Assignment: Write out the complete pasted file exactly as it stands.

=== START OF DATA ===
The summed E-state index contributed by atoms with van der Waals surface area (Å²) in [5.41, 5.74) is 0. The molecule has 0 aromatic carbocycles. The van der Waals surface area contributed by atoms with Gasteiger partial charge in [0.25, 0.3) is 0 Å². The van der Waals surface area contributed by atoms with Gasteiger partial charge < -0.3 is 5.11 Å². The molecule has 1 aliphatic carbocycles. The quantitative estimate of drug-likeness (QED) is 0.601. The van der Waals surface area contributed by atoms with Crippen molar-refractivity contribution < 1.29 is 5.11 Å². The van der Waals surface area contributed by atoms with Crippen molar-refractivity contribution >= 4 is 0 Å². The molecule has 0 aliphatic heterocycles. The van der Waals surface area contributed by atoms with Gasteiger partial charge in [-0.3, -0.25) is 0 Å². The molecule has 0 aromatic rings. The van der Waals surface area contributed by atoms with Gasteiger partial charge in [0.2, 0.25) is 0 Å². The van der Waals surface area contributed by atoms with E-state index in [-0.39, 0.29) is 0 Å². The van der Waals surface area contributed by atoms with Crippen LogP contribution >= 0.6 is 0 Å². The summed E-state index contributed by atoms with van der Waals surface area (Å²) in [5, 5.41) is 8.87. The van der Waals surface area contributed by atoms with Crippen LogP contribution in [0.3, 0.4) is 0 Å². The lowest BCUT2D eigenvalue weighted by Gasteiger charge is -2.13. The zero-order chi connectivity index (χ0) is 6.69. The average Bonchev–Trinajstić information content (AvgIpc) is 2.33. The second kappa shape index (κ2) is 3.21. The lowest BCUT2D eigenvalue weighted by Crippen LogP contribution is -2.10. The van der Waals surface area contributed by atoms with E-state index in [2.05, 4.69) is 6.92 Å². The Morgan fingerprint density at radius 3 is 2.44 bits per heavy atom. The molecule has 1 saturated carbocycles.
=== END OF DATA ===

The summed E-state index contributed by atoms with van der Waals surface area (Å²) in [5.41, 5.74) is 0. The molecule has 0 aromatic carbocycles. The van der Waals surface area contributed by atoms with Gasteiger partial charge in [0.25, 0.3) is 0 Å². The van der Waals surface area contributed by atoms with Gasteiger partial charge < -0.3 is 5.11 Å². The molecule has 1 aliphatic carbocycles. The quantitative estimate of drug-likeness (QED) is 0.601. The van der Waals surface area contributed by atoms with Crippen molar-refractivity contribution < 1.29 is 5.11 Å². The van der Waals surface area contributed by atoms with Crippen molar-refractivity contribution >= 4 is 0 Å². The molecule has 0 aliphatic heterocycles. The van der Waals surface area contributed by atoms with Gasteiger partial charge in [-0.3, -0.25) is 0 Å². The molecule has 0 aromatic rings. The van der Waals surface area contributed by atoms with Gasteiger partial charge in [0.2, 0.25) is 0 Å². The van der Waals surface area contributed by atoms with E-state index in [-0.39, 0.29) is 0 Å². The van der Waals surface area contributed by atoms with Crippen LogP contribution >= 0.6 is 0 Å². The summed E-state index contributed by atoms with van der Waals surface area (Å²) in [5, 5.41) is 8.87. The van der Waals surface area contributed by atoms with Crippen LogP contribution in [0.3, 0.4) is 0 Å². The lowest BCUT2D eigenvalue weighted by Gasteiger charge is -2.13. The zero-order chi connectivity index (χ0) is 6.69. The average Bonchev–Trinajstić information content (AvgIpc) is 2.33. The second kappa shape index (κ2) is 3.21. The lowest BCUT2D eigenvalue weighted by Crippen LogP contribution is -2.10. The van der Waals surface area contributed by atoms with E-state index in [2.05, 4.69) is 6.92 Å². The Morgan fingerprint density at radius 3 is 2.44 bits per heavy atom. The molecule has 1 saturated carbocycles.